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A More Timely Process for Identifying and Analyzing Trends of Emerging Novel Psychoactive Substances in the United States

Award Information

Award #
2017-R2-CX-0002
Location
Congressional District
Status
Open
Funding First Awarded
2017
Total funding (to date)
$99,993

Description of original award (Fiscal Year 2017, $49,994)

Novel psychoactive substances (NPS), also known as designer drugs, research chemicals, or legal highs, are drugs available for purchase from unregulated websites or illicit sources, with effects and dosing largely speculated or unknown. NPS are often related to common drugs of abuse or previously characterized NPS, with chemical modifications to produce more desirable effects or evade legislation. This study seeks more timely identification and characterization of NPS within high risk drug using populations in the United States, focusing on emergence and prevalence. In the United States, there is no centralized mechanism for the collection and compilation of data on the identity and incidence of emerging drugs derived from the NPS marketplace, and their contribution to fatalities and adverse events that end up in the emergency room, with emergency medical services, or in police custody. Drug monitoring initiatives (DMI) have been developed and adopted to track seized drug material; most notably the National Forensic Laboratory Information System (NFLIS) organized by the DEA, and other DMI state programs in New Jersey and New Hampshire. Other countries have adopted drug monitoring programs with early warning systems to alert law enforcement and medical personnel most notably the European Monitoring Centre for Drugs and Drug Addiction (EMCDDA).
Due to this lack of national organization on illicit and emerging drug monitoring, specific to drug ingestion and NPS use, this proposed project looks to begin a drug monitoring database through multidimensional analysis of sample extracts. To achieve this goal, the project will be divided into three main aims: (1) generation of up-to-date compound and library databases with frequent updates to stay in front of the ever-changing markets, (2) sample analysis and detection of NPS for in-depth identification, and (3) data compilation and determination of NPS use. Achieving these aims will allow for better identification, characterization, and overall education on NPS use, emergence, and prevalence.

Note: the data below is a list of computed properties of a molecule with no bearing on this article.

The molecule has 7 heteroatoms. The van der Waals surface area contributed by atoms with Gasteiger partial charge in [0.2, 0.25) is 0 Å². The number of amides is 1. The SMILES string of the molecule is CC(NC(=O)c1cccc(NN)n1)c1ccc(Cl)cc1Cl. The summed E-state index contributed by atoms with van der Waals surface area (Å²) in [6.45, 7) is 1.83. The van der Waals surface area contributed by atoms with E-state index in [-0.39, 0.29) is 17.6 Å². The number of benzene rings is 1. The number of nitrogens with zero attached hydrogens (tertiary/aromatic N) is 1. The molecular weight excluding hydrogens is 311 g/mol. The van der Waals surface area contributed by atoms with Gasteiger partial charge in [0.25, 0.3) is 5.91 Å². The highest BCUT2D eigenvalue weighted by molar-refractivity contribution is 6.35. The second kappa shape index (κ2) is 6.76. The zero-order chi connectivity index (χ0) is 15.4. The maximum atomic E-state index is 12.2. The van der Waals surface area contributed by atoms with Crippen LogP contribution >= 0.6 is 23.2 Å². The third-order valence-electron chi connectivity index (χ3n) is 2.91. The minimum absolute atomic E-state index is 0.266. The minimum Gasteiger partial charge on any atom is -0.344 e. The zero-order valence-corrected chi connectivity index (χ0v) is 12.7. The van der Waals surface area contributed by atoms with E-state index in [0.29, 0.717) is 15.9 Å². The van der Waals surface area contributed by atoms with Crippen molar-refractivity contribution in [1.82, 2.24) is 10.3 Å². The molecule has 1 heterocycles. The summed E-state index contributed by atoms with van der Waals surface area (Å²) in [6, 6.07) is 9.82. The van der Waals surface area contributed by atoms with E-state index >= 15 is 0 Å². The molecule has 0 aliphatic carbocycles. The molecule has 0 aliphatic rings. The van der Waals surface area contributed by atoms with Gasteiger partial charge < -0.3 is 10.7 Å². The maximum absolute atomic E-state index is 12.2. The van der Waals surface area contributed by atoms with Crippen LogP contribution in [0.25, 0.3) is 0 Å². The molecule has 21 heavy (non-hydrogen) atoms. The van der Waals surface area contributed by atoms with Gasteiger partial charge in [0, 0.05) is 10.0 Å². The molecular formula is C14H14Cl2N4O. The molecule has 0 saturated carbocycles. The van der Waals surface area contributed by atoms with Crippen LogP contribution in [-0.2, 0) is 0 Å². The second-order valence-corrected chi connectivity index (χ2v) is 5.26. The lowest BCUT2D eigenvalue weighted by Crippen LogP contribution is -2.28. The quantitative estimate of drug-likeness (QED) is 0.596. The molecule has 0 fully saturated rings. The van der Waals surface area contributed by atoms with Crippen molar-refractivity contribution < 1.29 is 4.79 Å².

Sample vial extracts will be collected from partnering laboratories and analyzed in-house. Initial analysis will be performed by liquid chromatography quadrupole time-of-flight mass spectrometry (LC-QTOF) for high resolution accurate mass determination. Drug detection rates and identity will be compiled over the course of the project, with additional identification and monitoring of unknown NPS and/or drugs of abuse. The overall outcome of this project will provide the most accurate and timely analysis of NPS, a drug market proven to be dangerous and life-altering.

This project contains a research and/or development component, as defined in applicable law.

ca/ncf

The applicant proposes a research project to demonstrate the feasibility of a national database to monitor the changes in the nature and prevalence of designer drugs within high risk drug populations in the United States.

"Note: This project contains a research and/or development component, as defined in applicable law," and complies with Part 200 Uniform Requirements - 2 CFR 200.210(a)(14).

nca/ncf

Date Created: September 22, 2017